Regarding dd as its own demand curve each firm applies a price cut for the purpose of increasing its sales and profits on the assumption that other firms will not react to its action. But instead of increasing its quantity demanded on the dd curve, each firm moves along the DD curve.
In fact, every producer thinks and acts alike so that the dd curve “slides downward” along the DD curve. This downward movement continues until it takes the shape of the d1d1 curve and is tangent to the LAC curve at A1.
This is the long- run group equilibrium position where each firm would be earning only normal profits by selling OQ1 quantities at Q1A1 price. If the d1d1 curve slides below the LAC curve, each firm would be incurring losses (not shown in the figure to keep the analysis simple).
Such a situation cannot continue in the long-run and price would have to be raised to the level of A1 to eliminate losses. Thus each firm will be of the optimum size and operate the optimum scale plant represented by the LAC curve and produce ideal or optimum output OQ1.
Essay # 4. Theory of Excess Capacity:
The doctrine of excess (or unutilized) capacity is associated with monopolistic competition in the long-run and is defined as “the difference between ideal (optimum) output and the output actually attained in the long-run.”
Under perfect competition, however, the demand curve (AR) is tangential to the long-run average cost curve (LAC) at its minimum point and conditions of full equilibrium are fulfilled: LMC = MR and AR (price) = Minimum LAC. This means that in the long-run the entry of new firms forces the existing firms to make the best use of their resources to produce at the lowest point of average total costs.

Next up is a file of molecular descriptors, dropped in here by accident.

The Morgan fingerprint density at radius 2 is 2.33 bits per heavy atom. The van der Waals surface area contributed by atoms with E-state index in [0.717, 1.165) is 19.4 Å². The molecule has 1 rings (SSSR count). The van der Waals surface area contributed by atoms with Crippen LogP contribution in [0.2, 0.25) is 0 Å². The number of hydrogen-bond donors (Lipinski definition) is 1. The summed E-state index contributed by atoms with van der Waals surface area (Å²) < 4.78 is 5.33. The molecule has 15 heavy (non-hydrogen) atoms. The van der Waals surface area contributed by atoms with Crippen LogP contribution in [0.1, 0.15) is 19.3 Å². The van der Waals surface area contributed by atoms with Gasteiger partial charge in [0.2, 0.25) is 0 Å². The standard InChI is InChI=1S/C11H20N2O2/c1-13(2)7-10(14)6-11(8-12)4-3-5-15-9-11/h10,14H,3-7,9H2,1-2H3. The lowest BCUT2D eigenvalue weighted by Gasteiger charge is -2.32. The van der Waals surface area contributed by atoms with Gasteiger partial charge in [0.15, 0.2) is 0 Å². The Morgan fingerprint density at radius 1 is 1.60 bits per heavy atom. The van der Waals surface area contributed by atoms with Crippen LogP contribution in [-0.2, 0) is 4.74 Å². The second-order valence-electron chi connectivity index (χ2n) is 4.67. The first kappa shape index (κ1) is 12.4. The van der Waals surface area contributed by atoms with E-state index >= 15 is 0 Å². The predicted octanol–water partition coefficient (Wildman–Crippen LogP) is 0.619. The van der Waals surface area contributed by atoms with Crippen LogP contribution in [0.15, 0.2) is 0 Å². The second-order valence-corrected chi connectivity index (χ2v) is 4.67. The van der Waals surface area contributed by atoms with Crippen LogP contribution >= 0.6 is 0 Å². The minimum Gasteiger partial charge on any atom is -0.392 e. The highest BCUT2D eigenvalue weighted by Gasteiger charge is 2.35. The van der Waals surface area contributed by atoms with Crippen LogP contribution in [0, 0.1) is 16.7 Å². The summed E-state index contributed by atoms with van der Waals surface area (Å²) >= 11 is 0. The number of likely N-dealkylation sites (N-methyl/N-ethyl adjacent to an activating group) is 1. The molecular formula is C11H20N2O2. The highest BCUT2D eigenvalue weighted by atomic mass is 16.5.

At point E in Figure 5 abnormal profits will be competed away because MR = LMC – AR = LAC at its minimum point E and OQ will be the most efficient output which the society will be enjoying. This is the ideal or optimum output which firms produce in the long-run.
Under monopolistic competition, the demand curve facing the individual firm is not horizontal, but it is downward sloping. A downward sloping demand curve cannot be tangent to the LAC curve at its minimum point. The conditions of equilibrium LMC = MR and AR (d) = Minimum LAC will not be fulfilled.
The firms will, therefore, be of less than the optimum size even when they are earning normal profits. No firm will have the incentive to produce the ideal output, since any effort to produce more than the equilibrium output would involve a higher long-run marginal cost than marginal revenue.
Thus each firm under monopolistic competition will be of less than the optimum size and work under excess capacity. This is illustrated in Figure 6 where the monopolistic competitive firm’s demand curve is d and MR1 is its corresponding marginal revenue curve. LAC and LMC are the long-run average cost and marginal cost curves.
The firm is in equilibrium at E1 where the LMC curve cuts the MR1 curve from below and OQ1 output is set at Q1A1 price. OQ1 is the equilibrium output but not the ideal output because d is tangent to the LAC curve at A1 to the left of the minimum point E1.
Any effort on the part of the firm to produce beyond OQ1 will mean losses as beyond the equilibrium point E, LMC > MR1 Thus the firm has negative excess capacity measured by QQ1 which it cannot utilise working under monopolistic competition.
A comparison of the equilibrium positions under monopolistic competition and perfect competition with the help of Figure 6 reveals that the output of a firm under monopolistic competition is smaller and the price of its product is higher than under perfect competition.